Monday, 7th February, 2011
By Darrin Manuel
After battling through two years of injury and disappointment, Thomas Kickett's charge towards an AFL career is back on track.
The talented 18-year-old has received a one-year extension on his scholarship with Hawthorn, and the chance to move to Melbourne to live and learn in Australia's heart of football.
Kickett originally began an AFL NSW/ACT scholarship with Hawthorn in May 2007, and later relocated to St Ignatius College in Sydney to further both his football and his education.
But his dream of an AFL career was dealt a cruel blow when he was struck down with the chronic groin condition Osteitis Pubis before the 2009 season.
Osteitis Pubis has become prevalent in the AFL as the athletic workload on footballers increases, and is caused by excessive stress on the pubic bone in the pelvis.
The condition causes acute groin pain and severely restricts physical movement - symptoms that ruined Kickett's entire 2009 season and restricted him to just 10 games in 2010 with both his college team and the GWS Giants in the TAC Cup competition.
Unable to show his wares on the field, Kickett was subsequently overlooked by Hawthorn in the 2010 National and Rookie drafts despite the club having priority access to recruit him.
The disappointment at not being drafted didn't last long though, with Hawthorn successfully applying to the AFL to extend his scholarship.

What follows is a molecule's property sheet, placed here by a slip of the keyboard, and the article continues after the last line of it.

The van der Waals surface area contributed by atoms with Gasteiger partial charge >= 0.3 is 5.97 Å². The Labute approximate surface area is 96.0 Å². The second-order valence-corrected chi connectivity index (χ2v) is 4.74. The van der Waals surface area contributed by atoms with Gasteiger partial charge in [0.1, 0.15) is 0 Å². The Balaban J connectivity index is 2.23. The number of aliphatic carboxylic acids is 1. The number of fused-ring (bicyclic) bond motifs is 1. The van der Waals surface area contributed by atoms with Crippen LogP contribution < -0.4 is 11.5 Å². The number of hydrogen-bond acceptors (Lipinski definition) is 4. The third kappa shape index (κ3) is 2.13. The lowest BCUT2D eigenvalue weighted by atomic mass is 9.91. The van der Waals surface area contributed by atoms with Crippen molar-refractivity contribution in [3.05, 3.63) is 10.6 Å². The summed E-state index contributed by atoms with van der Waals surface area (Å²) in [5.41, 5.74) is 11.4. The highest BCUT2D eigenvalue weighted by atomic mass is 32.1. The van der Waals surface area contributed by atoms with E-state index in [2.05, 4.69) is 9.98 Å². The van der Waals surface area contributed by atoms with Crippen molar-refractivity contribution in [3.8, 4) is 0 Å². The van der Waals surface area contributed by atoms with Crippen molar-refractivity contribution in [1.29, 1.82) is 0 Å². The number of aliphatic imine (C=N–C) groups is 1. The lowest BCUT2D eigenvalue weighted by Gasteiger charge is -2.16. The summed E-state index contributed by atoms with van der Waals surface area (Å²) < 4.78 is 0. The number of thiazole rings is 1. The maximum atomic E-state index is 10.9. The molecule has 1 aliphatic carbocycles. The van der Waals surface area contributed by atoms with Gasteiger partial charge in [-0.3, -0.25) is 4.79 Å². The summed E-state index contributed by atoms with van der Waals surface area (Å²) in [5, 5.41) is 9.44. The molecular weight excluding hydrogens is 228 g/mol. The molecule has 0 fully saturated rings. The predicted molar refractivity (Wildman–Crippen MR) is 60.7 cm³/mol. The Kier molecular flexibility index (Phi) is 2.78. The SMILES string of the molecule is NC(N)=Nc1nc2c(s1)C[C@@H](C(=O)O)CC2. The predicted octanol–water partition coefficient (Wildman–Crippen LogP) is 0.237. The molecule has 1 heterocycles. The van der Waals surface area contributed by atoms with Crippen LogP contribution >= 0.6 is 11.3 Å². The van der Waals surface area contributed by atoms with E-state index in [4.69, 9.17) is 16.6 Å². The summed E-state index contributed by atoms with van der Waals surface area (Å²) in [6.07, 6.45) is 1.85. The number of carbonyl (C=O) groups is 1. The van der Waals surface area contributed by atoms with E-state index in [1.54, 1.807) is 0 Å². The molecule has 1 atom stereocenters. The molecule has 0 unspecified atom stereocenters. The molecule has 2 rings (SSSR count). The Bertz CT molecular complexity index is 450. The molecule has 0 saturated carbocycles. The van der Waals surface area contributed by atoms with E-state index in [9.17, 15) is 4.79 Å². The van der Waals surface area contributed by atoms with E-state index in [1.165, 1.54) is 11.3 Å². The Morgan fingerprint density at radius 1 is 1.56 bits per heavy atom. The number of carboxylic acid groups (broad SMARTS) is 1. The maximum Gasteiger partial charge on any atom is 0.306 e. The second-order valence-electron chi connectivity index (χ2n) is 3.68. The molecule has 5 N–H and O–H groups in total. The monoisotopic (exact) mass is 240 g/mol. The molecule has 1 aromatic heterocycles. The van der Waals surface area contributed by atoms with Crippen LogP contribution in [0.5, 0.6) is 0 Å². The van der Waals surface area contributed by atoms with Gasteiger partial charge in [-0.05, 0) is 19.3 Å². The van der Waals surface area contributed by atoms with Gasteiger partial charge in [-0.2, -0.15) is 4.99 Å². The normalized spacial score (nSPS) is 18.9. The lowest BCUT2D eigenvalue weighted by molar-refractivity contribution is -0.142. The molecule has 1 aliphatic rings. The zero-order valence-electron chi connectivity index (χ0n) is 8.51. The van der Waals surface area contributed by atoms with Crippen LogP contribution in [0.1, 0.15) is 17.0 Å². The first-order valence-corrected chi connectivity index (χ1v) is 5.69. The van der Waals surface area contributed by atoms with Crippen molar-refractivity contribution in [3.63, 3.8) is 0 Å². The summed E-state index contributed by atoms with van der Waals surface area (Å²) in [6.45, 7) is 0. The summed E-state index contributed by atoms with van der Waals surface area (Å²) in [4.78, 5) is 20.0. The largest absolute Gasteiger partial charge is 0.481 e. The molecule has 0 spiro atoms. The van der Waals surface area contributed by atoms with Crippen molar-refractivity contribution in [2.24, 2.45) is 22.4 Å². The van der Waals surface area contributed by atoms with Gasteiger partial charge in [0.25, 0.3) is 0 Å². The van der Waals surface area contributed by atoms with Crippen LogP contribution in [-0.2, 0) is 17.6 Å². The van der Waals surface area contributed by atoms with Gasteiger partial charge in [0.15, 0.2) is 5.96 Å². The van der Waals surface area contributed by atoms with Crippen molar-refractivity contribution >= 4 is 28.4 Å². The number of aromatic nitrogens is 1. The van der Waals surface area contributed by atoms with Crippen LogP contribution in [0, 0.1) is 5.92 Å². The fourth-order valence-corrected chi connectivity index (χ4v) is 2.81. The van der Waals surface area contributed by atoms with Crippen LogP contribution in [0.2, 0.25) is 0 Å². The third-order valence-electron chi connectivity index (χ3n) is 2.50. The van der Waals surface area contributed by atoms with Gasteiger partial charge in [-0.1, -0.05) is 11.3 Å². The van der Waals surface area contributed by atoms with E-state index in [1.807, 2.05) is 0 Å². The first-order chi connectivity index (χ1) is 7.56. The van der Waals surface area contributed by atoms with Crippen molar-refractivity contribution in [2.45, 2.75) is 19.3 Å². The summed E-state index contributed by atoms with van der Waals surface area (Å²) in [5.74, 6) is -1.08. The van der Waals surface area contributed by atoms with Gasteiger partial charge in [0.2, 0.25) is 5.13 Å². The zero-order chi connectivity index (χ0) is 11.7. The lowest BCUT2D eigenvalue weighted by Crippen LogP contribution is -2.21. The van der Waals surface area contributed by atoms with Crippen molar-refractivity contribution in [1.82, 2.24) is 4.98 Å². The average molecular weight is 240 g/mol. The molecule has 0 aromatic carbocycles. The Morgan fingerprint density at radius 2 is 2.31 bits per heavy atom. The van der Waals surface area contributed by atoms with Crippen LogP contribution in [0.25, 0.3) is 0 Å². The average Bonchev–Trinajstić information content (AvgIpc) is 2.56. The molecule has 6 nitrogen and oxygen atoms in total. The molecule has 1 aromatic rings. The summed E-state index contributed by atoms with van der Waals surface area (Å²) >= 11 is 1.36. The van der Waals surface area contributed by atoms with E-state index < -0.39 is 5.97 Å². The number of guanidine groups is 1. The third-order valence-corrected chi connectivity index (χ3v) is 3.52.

Hawthorn's General Manager Player Personnel and Strategy, Chris Pelchen, said his club had recognised Kickett's obvious talent despite his wretched run with injury, and were keen to retain him in the scholarship program.
"The reason for the scholarship is twofold, and the first reason is that Thomas has genuine football ability.
"You make your recruiting decisions first and foremost on ability and the potential to play AFL, and Thomas certainly has that.
"He's a natural forward-cum-wingman, slightly built obviously, and that will be one of the challenges for him; to improve his strength and also his endurance. But his marking and kicking are very good, and they're the two most fundamental skills in the game and he has them well covered.
"Secondly he's had such a limited program over the last two years due to injury that we thought it would definitely be worthwhile to offer him an extra opportunity."
With his injuries now behind him, Kickett said he was delighted at the prospect of maintaining ties with the Hawks and forging an AFL career.
"I found it hard last year when I nominated for the draft and didn't get selected," he said.
"But I'm really happy they've given me the opportunity, and hopefully I can bounce back and improve my fitness and my footy.
"It should be a good experience - coming back from injury and playing footy... and it will be pretty big to play in the VFL really."
As part of Kickett's scholarship extension he will move to Melbourne to play and train with Hawthorn and their VFL affiliate Box Hill.
He will also undertake a four-year Bachelor of Arts course at the University of Melbourne.
Kickett said he wished to thank his family, friends, and the Hawthorn and West Broken Hill football clubs for all their support over the years.